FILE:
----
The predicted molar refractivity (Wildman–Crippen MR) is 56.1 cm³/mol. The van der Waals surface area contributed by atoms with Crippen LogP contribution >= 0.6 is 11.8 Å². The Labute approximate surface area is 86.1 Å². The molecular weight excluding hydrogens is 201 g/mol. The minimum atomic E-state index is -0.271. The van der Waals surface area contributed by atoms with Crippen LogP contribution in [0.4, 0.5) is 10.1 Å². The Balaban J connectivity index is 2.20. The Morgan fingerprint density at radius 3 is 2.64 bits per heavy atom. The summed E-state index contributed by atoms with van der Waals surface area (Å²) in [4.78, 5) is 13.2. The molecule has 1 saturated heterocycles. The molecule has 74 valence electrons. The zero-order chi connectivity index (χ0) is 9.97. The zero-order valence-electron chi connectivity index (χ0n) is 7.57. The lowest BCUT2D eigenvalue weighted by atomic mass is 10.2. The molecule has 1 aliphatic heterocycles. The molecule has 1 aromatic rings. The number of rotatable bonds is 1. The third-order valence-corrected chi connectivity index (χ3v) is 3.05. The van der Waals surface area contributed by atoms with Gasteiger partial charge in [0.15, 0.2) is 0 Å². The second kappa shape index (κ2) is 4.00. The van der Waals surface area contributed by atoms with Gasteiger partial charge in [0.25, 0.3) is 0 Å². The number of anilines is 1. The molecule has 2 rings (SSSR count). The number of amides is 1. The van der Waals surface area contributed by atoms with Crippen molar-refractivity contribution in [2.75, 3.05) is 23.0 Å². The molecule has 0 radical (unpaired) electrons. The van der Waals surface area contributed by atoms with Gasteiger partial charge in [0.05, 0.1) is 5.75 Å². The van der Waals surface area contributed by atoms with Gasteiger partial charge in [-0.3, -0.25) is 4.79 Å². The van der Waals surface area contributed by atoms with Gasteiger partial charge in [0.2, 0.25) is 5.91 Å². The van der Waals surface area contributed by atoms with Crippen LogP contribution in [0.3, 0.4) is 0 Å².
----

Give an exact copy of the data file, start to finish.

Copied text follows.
The predicted molar refractivity (Wildman–Crippen MR) is 56.1 cm³/mol. The van der Waals surface area contributed by atoms with Crippen LogP contribution >= 0.6 is 11.8 Å². The Labute approximate surface area is 86.1 Å². The molecular weight excluding hydrogens is 201 g/mol. The minimum atomic E-state index is -0.271. The van der Waals surface area contributed by atoms with Crippen LogP contribution in [0.4, 0.5) is 10.1 Å². The Balaban J connectivity index is 2.20. The Morgan fingerprint density at radius 3 is 2.64 bits per heavy atom. The summed E-state index contributed by atoms with van der Waals surface area (Å²) in [4.78, 5) is 13.2. The molecule has 1 saturated heterocycles. The molecule has 74 valence electrons. The zero-order chi connectivity index (χ0) is 9.97. The zero-order valence-electron chi connectivity index (χ0n) is 7.57. The lowest BCUT2D eigenvalue weighted by atomic mass is 10.2. The molecule has 1 aliphatic heterocycles. The molecule has 1 aromatic rings. The number of rotatable bonds is 1. The third-order valence-corrected chi connectivity index (χ3v) is 3.05. The van der Waals surface area contributed by atoms with Gasteiger partial charge in [0.15, 0.2) is 0 Å². The second kappa shape index (κ2) is 4.00. The van der Waals surface area contributed by atoms with Gasteiger partial charge in [0.25, 0.3) is 0 Å². The number of anilines is 1. The molecule has 2 rings (SSSR count). The number of amides is 1. The van der Waals surface area contributed by atoms with Crippen molar-refractivity contribution in [2.75, 3.05) is 23.0 Å². The molecule has 0 radical (unpaired) electrons. The van der Waals surface area contributed by atoms with Gasteiger partial charge in [0.05, 0.1) is 5.75 Å². The van der Waals surface area contributed by atoms with Gasteiger partial charge in [-0.3, -0.25) is 4.79 Å². The van der Waals surface area contributed by atoms with Gasteiger partial charge in [0.2, 0.25) is 5.91 Å². The van der Waals surface area contributed by atoms with Crippen LogP contribution in [0.3, 0.4) is 0 Å².